Kasavin asks: does interdisciplinarity present a “danger” for philosophy? He perceives two possible problems: the so-called naturalistic ideological temptation to substitute epistemology for a particular science, or again the danger of eclecticism. According to Kasavin, the proper role of philosophy lies in analyzing and in contextualizing. For Kasavin, philosophy has changed over time from a negative to a positive view of the relation of philosophy to context.
This claim obviously depends upon the authority consulted. Kant, for instance, adopts a resolutely anti-contextual approach to the philosophical subject, which functions as a mere placeholder invoked to complete the theory. He can be understood as foreseeing and attempting to counter psychologism, or the supposed conflation between psychological and logical approaches to cognition. In the Critique of Pure Reason, Kant several times objects to Locke’s so-called physiologism. A similar concern is central for Husserl. Others, for instance Hegel, Fichte, or Heidegger, take a more contextual approach to the subject.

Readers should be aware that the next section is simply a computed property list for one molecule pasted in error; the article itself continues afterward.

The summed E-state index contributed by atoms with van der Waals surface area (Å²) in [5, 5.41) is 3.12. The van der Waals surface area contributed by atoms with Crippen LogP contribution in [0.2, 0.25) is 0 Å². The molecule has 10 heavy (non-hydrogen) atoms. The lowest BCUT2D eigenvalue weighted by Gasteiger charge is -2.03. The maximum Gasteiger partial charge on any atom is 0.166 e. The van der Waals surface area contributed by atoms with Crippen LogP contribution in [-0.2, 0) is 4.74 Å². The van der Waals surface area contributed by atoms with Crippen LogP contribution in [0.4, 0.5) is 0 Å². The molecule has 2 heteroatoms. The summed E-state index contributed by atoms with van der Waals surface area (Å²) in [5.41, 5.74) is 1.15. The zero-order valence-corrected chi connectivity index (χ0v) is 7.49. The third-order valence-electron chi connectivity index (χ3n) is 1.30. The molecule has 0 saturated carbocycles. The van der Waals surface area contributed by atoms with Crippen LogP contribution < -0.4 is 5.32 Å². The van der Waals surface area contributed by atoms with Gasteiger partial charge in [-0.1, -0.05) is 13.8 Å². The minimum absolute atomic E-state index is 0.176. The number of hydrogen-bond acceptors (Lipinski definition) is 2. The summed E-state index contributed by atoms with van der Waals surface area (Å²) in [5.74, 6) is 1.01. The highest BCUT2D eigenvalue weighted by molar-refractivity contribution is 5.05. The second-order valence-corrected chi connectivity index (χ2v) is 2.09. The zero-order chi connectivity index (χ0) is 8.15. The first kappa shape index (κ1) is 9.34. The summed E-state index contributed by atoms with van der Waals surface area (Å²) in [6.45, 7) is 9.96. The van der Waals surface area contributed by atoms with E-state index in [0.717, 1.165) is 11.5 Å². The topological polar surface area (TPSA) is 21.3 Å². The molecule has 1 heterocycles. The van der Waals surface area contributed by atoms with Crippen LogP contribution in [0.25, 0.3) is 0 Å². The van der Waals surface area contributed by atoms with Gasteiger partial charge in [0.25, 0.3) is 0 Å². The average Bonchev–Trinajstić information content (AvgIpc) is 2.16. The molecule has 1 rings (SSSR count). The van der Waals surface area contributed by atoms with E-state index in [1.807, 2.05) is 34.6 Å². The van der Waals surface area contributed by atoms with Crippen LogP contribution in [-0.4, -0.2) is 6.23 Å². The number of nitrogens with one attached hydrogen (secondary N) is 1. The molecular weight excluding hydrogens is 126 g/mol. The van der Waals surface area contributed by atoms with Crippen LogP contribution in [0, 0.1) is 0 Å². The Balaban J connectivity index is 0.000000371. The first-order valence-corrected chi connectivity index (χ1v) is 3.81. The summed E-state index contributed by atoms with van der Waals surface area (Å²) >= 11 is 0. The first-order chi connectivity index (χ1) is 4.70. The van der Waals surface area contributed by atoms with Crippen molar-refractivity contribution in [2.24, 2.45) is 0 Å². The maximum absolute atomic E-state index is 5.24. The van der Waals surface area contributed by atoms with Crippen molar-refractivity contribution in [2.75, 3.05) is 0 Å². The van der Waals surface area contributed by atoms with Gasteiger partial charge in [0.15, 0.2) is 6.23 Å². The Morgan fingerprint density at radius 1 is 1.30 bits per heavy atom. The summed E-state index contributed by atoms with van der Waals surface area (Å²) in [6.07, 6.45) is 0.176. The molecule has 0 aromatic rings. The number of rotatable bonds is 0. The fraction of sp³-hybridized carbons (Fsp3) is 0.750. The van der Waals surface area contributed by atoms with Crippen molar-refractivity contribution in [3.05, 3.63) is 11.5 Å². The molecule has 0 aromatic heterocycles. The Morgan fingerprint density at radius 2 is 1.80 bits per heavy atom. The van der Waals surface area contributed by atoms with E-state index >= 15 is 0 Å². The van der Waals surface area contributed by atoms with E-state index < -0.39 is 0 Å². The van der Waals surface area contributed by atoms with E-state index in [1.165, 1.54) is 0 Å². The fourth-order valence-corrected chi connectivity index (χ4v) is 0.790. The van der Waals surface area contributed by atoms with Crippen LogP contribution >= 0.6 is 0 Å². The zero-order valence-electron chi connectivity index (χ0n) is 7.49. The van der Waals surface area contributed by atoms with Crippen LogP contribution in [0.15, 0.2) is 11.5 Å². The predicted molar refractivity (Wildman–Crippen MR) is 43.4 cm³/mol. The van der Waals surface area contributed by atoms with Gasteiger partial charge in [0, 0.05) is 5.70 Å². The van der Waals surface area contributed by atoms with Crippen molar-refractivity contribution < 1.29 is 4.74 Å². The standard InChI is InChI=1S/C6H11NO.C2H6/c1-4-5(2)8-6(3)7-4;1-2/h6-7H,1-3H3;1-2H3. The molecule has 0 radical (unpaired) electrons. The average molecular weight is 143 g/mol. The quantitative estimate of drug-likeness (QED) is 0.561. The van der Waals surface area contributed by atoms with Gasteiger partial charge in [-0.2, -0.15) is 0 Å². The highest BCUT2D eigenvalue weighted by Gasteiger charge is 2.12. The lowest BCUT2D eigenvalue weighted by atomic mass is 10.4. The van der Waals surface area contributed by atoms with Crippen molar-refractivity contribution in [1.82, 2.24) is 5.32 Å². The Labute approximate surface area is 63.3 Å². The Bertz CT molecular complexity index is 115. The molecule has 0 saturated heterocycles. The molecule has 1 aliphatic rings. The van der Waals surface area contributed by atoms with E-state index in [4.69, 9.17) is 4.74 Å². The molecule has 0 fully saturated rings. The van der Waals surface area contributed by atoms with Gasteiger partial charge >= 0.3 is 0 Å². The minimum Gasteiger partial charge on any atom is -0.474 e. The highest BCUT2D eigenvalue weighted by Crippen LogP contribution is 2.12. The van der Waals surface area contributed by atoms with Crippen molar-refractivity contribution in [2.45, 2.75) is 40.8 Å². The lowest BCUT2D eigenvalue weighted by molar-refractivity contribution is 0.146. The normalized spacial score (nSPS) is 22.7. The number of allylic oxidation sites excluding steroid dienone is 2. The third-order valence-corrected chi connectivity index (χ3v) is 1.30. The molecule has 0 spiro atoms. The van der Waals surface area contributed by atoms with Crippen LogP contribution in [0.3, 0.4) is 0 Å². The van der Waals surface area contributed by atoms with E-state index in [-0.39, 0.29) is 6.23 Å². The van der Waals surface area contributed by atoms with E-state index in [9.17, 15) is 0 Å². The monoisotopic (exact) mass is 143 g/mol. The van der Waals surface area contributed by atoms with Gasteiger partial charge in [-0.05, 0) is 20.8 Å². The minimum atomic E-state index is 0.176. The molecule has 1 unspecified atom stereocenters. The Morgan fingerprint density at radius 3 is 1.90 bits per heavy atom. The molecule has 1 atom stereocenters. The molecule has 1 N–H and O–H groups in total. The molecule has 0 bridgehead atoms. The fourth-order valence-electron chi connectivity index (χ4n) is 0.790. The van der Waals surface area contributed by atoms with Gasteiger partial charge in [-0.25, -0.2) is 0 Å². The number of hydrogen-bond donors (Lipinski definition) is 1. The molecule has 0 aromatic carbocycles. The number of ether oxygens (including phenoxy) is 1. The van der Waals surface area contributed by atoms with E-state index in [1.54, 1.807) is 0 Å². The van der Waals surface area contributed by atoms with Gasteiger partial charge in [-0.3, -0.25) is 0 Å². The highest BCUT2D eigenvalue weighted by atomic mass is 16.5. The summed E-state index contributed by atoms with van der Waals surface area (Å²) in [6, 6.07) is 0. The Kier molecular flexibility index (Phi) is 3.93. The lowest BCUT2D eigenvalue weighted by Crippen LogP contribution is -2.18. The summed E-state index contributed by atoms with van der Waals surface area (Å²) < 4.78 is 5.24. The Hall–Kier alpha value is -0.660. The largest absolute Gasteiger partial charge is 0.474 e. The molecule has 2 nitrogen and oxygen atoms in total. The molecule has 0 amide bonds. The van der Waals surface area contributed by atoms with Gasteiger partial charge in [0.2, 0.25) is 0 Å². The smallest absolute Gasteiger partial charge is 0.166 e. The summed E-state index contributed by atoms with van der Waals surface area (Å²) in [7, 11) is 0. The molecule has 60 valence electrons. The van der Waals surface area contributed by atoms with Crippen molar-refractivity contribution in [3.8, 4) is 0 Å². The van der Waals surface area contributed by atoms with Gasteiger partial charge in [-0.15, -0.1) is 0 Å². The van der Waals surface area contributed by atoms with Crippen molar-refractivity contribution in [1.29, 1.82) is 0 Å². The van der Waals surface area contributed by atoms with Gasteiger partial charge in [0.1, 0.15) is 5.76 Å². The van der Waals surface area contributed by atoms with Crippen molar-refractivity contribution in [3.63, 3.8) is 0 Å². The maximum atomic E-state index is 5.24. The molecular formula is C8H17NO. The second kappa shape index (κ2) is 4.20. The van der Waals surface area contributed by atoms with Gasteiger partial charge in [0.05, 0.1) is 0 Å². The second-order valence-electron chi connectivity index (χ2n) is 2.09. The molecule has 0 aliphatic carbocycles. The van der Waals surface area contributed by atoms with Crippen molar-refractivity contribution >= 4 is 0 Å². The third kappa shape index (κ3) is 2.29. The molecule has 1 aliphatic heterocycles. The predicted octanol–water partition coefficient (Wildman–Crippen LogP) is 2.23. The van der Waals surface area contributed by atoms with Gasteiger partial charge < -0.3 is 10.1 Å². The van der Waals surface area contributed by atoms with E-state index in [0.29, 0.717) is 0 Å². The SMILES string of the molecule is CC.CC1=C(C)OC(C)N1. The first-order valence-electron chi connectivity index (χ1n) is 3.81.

Kasavin advances four views of context. The hermeneutical approach is related to the so-called linguistic turn in Gadamer and others but not to Rorty. The analytic view of context is associated with the names of Hume, Moore and Wittgenstein, leading to conflict between skepticism, commonsense and contextualism. Buehler discusses context and Gestaltism. There is also the problem of context in social anthropology and linguistics.
Kasavin, who reasonably points out that there are many types of context, infers that the so-called contextual becomes a secondary phenomenon. He holds there cannot be a general theory of context. He strives to undermine the importance of context on the grounds that, as he asserts, knowledge is undetermined by, hence independent of, context. In adopting a so-called weak, or non-classical view of social epistemology, he claims that the result, or so-called discourse, is not bounded, hence is not contextual in principle.